So yeah, in my example, add 84% for benefits.
posted by rabbitrabbit at 10:24 AM on March 1, 2013

Take the salary. Double it. (That's 50% for the benefits and taxes you now have to pay for yourself, another 50% for the work you have to do that doesn't pay you directly, such as bookkeeping and client acquisition, and because you probably won't be working all the time, at least at first). Divide by 2000 for your target hourly rate. This gives you room to give discounts for prompt payment, steady work, clients you particularly like, etc.
posted by kindall at 10:31 AM on March 1, 2013 [2 favorites]

One rule of thumb is this: hourly rate = 1.5 * ( full-time annual salary / 2000 )
posted by Houstonian at 12:15 PM on March 1, 2013

I agree with somewhere between 1.5 and 2 * your effective hourly rate as a payroll employee.

Like others said, much depends on the details. If I knew I could bill 40 hours/week on a steady basis, I'd be more comfortable with the lower end of that range. If it was a one off gig and I was obviously the best guy for the job (frex a project for a former employer) I'd want more than 2*n.
posted by mattu at 12:57 PM on March 1, 2013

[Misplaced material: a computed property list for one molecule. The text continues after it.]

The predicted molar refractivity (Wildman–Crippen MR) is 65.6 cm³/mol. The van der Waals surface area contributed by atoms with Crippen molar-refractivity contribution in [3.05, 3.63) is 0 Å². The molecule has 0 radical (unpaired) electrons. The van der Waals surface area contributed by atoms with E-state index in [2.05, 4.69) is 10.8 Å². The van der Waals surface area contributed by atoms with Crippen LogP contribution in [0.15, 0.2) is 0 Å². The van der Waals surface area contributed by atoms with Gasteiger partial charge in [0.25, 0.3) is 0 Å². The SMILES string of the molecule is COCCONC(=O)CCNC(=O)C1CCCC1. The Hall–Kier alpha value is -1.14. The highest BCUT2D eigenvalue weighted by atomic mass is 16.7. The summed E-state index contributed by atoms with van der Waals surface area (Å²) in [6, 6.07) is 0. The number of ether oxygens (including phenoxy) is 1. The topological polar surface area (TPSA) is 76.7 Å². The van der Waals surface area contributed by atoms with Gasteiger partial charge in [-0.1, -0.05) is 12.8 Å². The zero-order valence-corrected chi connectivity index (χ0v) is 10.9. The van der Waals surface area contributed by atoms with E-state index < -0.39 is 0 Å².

Just don't think about it too much. Divide by $1000. If you'd make $86k full time with benefits, your hourly rate is $86.

This might seem like a lot and people may try to divide by two when negotiating while showing fancy math based on hours and calendars, but they are trying to get you cheap. It costs a lot for a company to have full time employees. Plus they are paying for the ability to keep you at arms length which is worth something for them and is not a benefit for you, so you should get compensated for it.
posted by cmm at 12:58 PM on March 1, 2013

In ~2002 I worked for a start-up that had some government contracts. The contracts were negotiated not-for-profit, but rather closely related and thus an aid to our R&D. The dictated number was:

federal reimbursement rate for government contracts = 1.77*hourly rate

A year later I later I left the company but continued to do occasional contract work. I used this formula to determine my contract rate to the same company... It was grudgingly accepted.
posted by tinker at 2:07 PM on March 1, 2013